McLaren Acquires Carbon Credits In Brazil, UK And US As Part Of Net-Zero Move

McLaren Acquires Carbon Credits In Brazil, UK And US As Part Of Net-Zero Move - Carbon Herald

In pursuit of its net-zero emissions goal by 2040, McLaren Racing has announced plans to acquire carbon credits from reforestation initiatives in the Amazon rainforest and carbon dioxide (CO2) removal projects in the UK and the US.

The Formula 1 and IndyCar Series team, recognizing emissions from activities like air travel, aims to offset its carbon footprint by participating in schemes such as those led by Brazilian startup Mombak and Scottish firm UNDO.

The collaboration between McLaren and Mombak involves purchasing carbon credits for reforesting degraded Amazon land, while the partnership with UNDO focuses on CO2 removal through enhanced rock weathering in Britain.

Additionally, the UK-based team has joined forces with the Great Barrier Reef Foundation, contributing to coral reef restoration efforts.

McLaren strives to cut its emissions by 90% by 2040, with the remaining 10% addressed through initiatives like carbon offsetting.

The specifics of the team’s investment under its Climate Contribution Program remain undisclosed.

Relevant: Mombak Backs $5M Investment From Rockefeller Foundation To Reforest The Amazon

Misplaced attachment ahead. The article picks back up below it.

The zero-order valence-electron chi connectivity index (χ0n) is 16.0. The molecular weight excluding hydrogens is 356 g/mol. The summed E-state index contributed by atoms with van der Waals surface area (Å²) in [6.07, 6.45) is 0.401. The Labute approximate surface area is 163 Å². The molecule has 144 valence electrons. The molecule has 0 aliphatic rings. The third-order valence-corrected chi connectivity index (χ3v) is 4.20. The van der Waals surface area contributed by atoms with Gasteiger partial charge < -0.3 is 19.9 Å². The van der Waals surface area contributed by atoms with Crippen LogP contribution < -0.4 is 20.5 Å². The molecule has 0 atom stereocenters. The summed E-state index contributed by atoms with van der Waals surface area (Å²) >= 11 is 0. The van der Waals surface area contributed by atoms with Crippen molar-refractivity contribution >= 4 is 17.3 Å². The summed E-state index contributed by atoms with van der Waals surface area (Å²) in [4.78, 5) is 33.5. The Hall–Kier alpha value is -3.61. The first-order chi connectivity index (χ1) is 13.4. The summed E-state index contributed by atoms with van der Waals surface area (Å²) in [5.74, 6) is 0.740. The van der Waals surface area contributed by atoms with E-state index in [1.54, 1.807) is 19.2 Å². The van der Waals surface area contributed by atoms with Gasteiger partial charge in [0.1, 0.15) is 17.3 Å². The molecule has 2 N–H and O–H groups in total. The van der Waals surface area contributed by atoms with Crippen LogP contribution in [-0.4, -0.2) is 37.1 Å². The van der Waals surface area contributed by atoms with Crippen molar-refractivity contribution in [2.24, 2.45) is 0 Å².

Notably, McLaren’s deal with Mombak sees the team paying a premium, with removals priced above US$50 per metric ton, surpassing traditional carbon credit market values, the Brazilian company told Reuters.

This financial commitment signifies a significant shift, challenging the notion that carbon credits in Brazil are valued at lower rates of between US$5 and US$15, Mombak co-founder Peter Fernandez said in an interview.

Mombak, backed by investors including Boston-based Bain Capital and French insurer AXA (EPA: CS), has secured funding to develop carbon removal projects in the Amazon, anticipating that the McLaren partnership will shape Brazil’s emerging carbon removal sector.

However, critics, such as Greenpeace, caution that carbon offset markets may enable emitters to continue greenhouse gas releases.

Read more: AXA Commits $49M To Amazon Reforestation Project In Brazil

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